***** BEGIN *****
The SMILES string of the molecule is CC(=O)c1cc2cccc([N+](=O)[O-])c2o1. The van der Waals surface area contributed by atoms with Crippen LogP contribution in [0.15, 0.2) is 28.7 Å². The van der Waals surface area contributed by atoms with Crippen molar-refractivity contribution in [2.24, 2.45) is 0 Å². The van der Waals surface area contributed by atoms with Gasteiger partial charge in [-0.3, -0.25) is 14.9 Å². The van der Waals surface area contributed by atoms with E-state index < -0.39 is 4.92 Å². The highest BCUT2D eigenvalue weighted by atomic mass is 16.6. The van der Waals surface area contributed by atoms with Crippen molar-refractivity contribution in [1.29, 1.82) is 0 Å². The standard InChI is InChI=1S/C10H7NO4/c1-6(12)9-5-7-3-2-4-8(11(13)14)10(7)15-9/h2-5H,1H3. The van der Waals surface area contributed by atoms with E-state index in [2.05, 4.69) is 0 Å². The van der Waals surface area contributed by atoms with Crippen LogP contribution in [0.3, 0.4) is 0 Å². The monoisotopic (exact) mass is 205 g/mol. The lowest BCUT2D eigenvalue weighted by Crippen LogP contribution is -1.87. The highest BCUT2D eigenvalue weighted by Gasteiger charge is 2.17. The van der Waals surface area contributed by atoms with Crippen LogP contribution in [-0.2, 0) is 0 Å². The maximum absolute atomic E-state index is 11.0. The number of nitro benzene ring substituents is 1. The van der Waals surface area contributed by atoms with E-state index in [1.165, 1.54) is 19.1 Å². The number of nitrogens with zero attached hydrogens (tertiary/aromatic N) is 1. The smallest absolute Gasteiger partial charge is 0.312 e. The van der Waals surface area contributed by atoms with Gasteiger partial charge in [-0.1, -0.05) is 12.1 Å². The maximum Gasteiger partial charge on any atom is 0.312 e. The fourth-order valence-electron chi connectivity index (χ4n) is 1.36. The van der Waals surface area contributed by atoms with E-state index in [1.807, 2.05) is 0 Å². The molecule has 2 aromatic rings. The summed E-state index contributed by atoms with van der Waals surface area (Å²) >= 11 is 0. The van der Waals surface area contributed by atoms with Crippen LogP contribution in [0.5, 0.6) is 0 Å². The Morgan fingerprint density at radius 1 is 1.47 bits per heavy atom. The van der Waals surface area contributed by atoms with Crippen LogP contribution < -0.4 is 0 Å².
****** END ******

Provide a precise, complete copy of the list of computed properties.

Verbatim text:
The SMILES string of the molecule is CC(=O)c1cc2cccc([N+](=O)[O-])c2o1. The van der Waals surface area contributed by atoms with Crippen LogP contribution in [0.15, 0.2) is 28.7 Å². The van der Waals surface area contributed by atoms with Crippen molar-refractivity contribution in [2.24, 2.45) is 0 Å². The van der Waals surface area contributed by atoms with Gasteiger partial charge in [-0.3, -0.25) is 14.9 Å². The van der Waals surface area contributed by atoms with E-state index < -0.39 is 4.92 Å². The highest BCUT2D eigenvalue weighted by atomic mass is 16.6. The van der Waals surface area contributed by atoms with Crippen molar-refractivity contribution in [1.29, 1.82) is 0 Å². The standard InChI is InChI=1S/C10H7NO4/c1-6(12)9-5-7-3-2-4-8(11(13)14)10(7)15-9/h2-5H,1H3. The van der Waals surface area contributed by atoms with E-state index in [2.05, 4.69) is 0 Å². The van der Waals surface area contributed by atoms with Crippen LogP contribution in [0.3, 0.4) is 0 Å². The monoisotopic (exact) mass is 205 g/mol. The lowest BCUT2D eigenvalue weighted by Crippen LogP contribution is -1.87. The highest BCUT2D eigenvalue weighted by Gasteiger charge is 2.17. The van der Waals surface area contributed by atoms with Crippen LogP contribution in [-0.2, 0) is 0 Å². The maximum absolute atomic E-state index is 11.0. The number of nitro benzene ring substituents is 1. The van der Waals surface area contributed by atoms with E-state index in [1.165, 1.54) is 19.1 Å². The number of nitrogens with zero attached hydrogens (tertiary/aromatic N) is 1. The smallest absolute Gasteiger partial charge is 0.312 e. The van der Waals surface area contributed by atoms with Gasteiger partial charge in [-0.1, -0.05) is 12.1 Å². The maximum Gasteiger partial charge on any atom is 0.312 e. The fourth-order valence-electron chi connectivity index (χ4n) is 1.36. The van der Waals surface area contributed by atoms with E-state index in [1.807, 2.05) is 0 Å². The molecule has 2 aromatic rings. The summed E-state index contributed by atoms with van der Waals surface area (Å²) >= 11 is 0. The van der Waals surface area contributed by atoms with Crippen LogP contribution in [0.5, 0.6) is 0 Å². The Morgan fingerprint density at radius 1 is 1.47 bits per heavy atom. The van der Waals surface area contributed by atoms with Crippen LogP contribution < -0.4 is 0 Å².